Monday, 29 April 2013



Jeremy Irvine (War Horse) and Phoebe Fox (Black Mirror) have signed to star in The Woman In Black: Angel of Death, the follow-up movie from the team behind worldwide box office hit The Woman In Black, which starred Daniel Radcliffe.

The sequel will continue the story four decades later.

Seized by the British government during World War II, the sudden arrival of a group of evacuated children at Eel Marsh House awakens its ghostly inhabitant. Directed by Tom Harper, The Woman In Black: Angel of Death will be produced by Exclusive Media’s Tobin Armbrust and Simon Oakes, Cross Creek Pictures’ Brian Oliver and Talisman Films’ Richard Jackson, in addition to Roy Lee who will serve as executive producer.

The casting was announced by Oakes, president and CEO of Hammer and vice chairman of Exclusive Media, Guy East and Nigel Sinclair, co-chairmen of Exclusive Media, Hammer’s parent company, and Cross Creek Pictures president Oliver and Xavier Marchand, Entertainment One’s president of worldwide distribution.

Screenwriter Jon Croker (Desert Dancer) wrote the screenplay based on an original story by Susan Hill (The Woman In Black). Buyers will be scared into action by Alex Walton, Exclusive Media’s president of international sales and distribution, during the upcoming Marche du Film in Cannes. Entertainment One Films will again co-finance the film and distribute in the U.K., Spain and Canada.

Director Tom Harper said: "Jeremy and Phoebe are fantastic actors to continue The Woman in Black’s chilling tale.  I’m looking forward to working with them both on the film and can’t wait to start shooting with the pair."

The Radcliffe starrer, directed by James Watkins, has become the highest grossing British horror film of the past 20 years, grossing more than $130 million worldwide.
Irvine is repped by CAA, Hatton McEwan Penford and Schreck Rose Dapello and Adams.
Fox is repped by WME and the Curtis Brown Group.

Thursday, 25 April 2013


Franky Sakai (Senichiro Fukuda), Jerry Ito (Clark Nelson), Hiroshi Koizumi (Dr Chujo), Kyoko Kakagawa (Michi Hanamura), Emi Itoh & Yumi Etoh (The Aielenias), Ken Uehara (Dr Harada) 

US Version:
Director – Lee Kresel, Screenplay – Robert Myerson, Producer – David B. Horne

Director – Inoshiro Honda, Screenplay – Shinichi Sekizawa, Story – Takehiko Fukunaga, Yoshie Hotta & Shinichiro Nakamura, Producer – Tomoyuki Tanaka, Photography – Hajime Koizumi, Music – Yuji Koschi, Special Effects – Eiji Tsuburaya, Art Direction – Kimer Abe & Takeo Kita. Production Company – Toho. Japan. 1962.

After a ship is wrecked at sea by a typhoon, the survivors are found on an island that was once the site of atomic tests. When asked how they came to be unaffected by the radiation, they say it is because the natives gave them a special juice. The authorities are surprised because it is believed that the island was deserted. The scheming entrepreneur Clark Nelson then announces an expedition to investigate. On the island, Nelson and his team of scientists discover two six-inch tall twin sisters. Nelson captures the twins and takes them back to Japan where he turns them into curiosity exhibits on the stage. Two reporters try to persuade Nelson to heed the sisters’ warnings about the vengeance of the island’s guardian Mothra, a giant-sized moth that is telepathically linked to the twins. Mothra now hatches from its cocoon and heads to Tokyo to rescue its handmaidens, its wings creating vast winds that destroy all in its path.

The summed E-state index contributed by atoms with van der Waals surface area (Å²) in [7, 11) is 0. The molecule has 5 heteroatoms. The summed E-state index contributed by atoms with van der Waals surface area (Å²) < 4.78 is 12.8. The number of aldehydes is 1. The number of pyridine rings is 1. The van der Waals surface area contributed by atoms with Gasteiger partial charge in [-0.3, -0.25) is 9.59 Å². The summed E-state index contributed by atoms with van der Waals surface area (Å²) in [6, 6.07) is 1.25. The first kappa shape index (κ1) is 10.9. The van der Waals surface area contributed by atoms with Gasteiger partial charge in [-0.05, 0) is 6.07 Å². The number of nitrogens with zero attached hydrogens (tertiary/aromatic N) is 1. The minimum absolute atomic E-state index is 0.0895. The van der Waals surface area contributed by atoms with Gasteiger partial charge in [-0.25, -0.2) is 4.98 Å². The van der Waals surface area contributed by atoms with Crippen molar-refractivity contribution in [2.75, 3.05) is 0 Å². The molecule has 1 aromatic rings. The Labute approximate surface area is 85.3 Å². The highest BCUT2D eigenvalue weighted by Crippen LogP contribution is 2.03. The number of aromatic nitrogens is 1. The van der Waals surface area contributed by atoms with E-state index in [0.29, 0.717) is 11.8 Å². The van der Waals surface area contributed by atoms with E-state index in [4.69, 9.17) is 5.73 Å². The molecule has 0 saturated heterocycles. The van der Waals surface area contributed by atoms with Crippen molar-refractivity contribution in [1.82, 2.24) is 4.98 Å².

The Japanese monster movie (the kaiju eiga) had begun with enormous success with Godzilla, King of the Monsters (1954). Godzilla spawned an industry that has included 28 sequels and is still going strong five decades after the original came out. There were a huge number of imitators from Japan and other Asian countries. For a few years after Godzilla, Toho tried to create other screen monsters with the likes of Rodan the Flying Monster (1956), Varan the Unbelievable (1958), Gorath (1962), Attack of the Mushroom People/Matango the Fungus of Terror (1963), Dogora the Space Monster (1964) and Frankenstein Conquers the World (1966). Mothra was the most successful of these and is the only other Toho film to have spawned its own remakes and sequels. Godzilla still remained Toho’s most lucrative franchise and almost all of the creatures in the above-listed films were eventually pitted up against it. Indeed, Mothra became the first monster from another Japanese film to take on Godzilla in Godzilla vs the Thing (1964). One suspects the reason that Mothra stood out from the other Japanese monsters is that it has more distinctive personality in comparison to any of the other monsters – where Godzilla was a naked force of aggression, Mothra is clearly a more sympathetic feminine force who is identified with nature, with her rampage being more genteel and less intentionally destructive and angry.